James Martin learned a lot on location for his latest TV venture. The Ryedale-born chef and star of BBC1’s Saturday Kitchen takes on the challenge of promoting the English apple in a new series on heritage food featuring the country’s leading chefs.

In his episode of The Great British Food Revival – to be broadcast on Wednesday – James reports on the plight of the humble apple.

He admits he was surprised by how English apples were undervalued and under-used.

“We used to have 1,500 different types; now we just have 500 left. I reckon most people could name four of them,” said the 38-year-old chef, who trained at catering college in Scarborough and famously first cooked in the kitchens of Castle Howard.

“We visit different orchards; one that has been there since the 1800s and an orchard that produces apples for supermarkets,” said James, who has just opened his first restaurant in ten years at the Alea Casino in Leeds’ Clarence Dock, called The Leeds Kitchen.

James said consumers today preferred sweeter apples and expected them to look perfect. But while making the programme, James found some of the best-tasting varieties were far from picture perfect.

“Bramleys in the supermarket didn’t taste as good as those from the apple orchard from the 1850s,” he said. “These had gnarled bits and were much smaller, and looked more like a quince. They were also lighter in colour, more yellow, and marked with indents and flaws.”

He said consumers could reverse the demise of the English apple by looking for UK apples in the supermarket. “Sixty per cent of apples are imported and that is ridiculous,” said James.

The Yorkshire chef cooks up some recipes using English apples on next week’s show, including roast pork with bramley apple, and an old-fashioned apple charlotte.

Recipes from the series, which also stars Ainsley Harriott and Gary Rhodes, are included in a new cookbook to accompany the programme.

We persuaded James to give us a sneak preview of his roast belly pork recipe for you to try at home.

• Catch James Martin on The Great British Food Revival on Wednesday, BBC Two, at 8pm.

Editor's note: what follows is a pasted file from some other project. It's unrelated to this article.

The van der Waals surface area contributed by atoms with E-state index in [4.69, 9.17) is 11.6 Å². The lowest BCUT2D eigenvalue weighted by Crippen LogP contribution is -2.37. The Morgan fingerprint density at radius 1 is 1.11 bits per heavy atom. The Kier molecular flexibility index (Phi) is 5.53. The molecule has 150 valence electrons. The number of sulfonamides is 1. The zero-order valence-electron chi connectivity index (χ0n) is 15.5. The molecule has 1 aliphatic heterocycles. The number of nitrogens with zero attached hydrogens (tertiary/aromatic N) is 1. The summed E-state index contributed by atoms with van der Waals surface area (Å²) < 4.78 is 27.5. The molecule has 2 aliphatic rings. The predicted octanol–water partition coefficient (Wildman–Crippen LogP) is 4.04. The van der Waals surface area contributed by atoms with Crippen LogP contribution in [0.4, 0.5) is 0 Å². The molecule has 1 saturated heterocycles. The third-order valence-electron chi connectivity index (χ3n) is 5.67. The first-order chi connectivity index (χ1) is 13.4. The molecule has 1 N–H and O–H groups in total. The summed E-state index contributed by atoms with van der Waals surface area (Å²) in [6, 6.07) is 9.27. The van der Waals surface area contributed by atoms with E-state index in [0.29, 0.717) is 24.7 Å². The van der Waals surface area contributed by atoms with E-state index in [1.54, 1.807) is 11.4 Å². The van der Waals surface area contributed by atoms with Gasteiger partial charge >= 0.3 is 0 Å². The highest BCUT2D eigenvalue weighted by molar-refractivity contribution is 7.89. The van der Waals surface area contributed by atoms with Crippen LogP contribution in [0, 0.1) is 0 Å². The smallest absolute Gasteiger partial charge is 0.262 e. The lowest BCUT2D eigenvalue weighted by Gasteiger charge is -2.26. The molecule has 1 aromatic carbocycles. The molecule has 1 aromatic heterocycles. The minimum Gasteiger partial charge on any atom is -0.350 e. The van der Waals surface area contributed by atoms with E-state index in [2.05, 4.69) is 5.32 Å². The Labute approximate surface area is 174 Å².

• The Great British Food Revival cookbook is published by Weidenfeld & Nicolson, priced at £20.


James Martin’s slow roast belly of pork with spiced apple and cider sauce and mashed potatoes.

Serves 4-6


1.3kg pork belly, boned
salt and pepper
10 sage leaves, 6 whole and 4 chopped
1 Bramley apple, peeled, cored and finely grated
3 onions, sliced
splash of artisan cider, medium sweet

Apple sauce
500g Bramley apples, peeled, cored and cut into chunks
30g butter
2 tbsp water
2 tbsp artisan cider, medium sweet
¼ tsp nutmeg, freshly grated
¼ ground cinnamon
¼ tsp black pepper
30g soft dark brown sugar

900g Maris Piper potatoes, peeled and quartered
120ml double cream
100g unsalted butter, cubed
salt and pepper
nutmeg, freshly grated

Preheat the oven to 230°C/450°F/Gas 4. Score the pork belly skin with a sharp knife, making scores 1cm apart. Place the belly skin-side down, season with salt and freshly ground black pepper. Place the six whole sage leaves and the grated apple on to the meat. Roll up the belly and secure with string. Arrange the onion in the bottom of a roasting tray and scatter over the chopped sage leaves.

Splash in some cider, place the meat on top and put in the oven. After 20 minutes, turn the oven down to 150°C/300°F/Gas 2 and leave to roast for a further three hours. Once it is cooked and tender, remove from the oven and leave to rest for 10 minutes.

Meanwhile, put the apple chunks into a saucepan with the butter, water, cider and spices. Cover the pan and cook over a medium heat until the apples are soft enough to beat into a puree. Add the sugar and stir through. Taste, and add more sugar if necessary. Set aside until you are ready to serve.

About 40–45 minutes before the pork has finished, make the mash. Place the potatoes in cold salted water and bring to the boil and cook for 20 minutes until tender, then drain. Put a lid on the saucepan and shake vigorously to break up the potatoes. Gradually add the cream and butter while mashing the potatoes. Season to taste with salt, freshly ground black pepper and freshly grated nutmeg. Serve with slices of roast pork and apple sauce.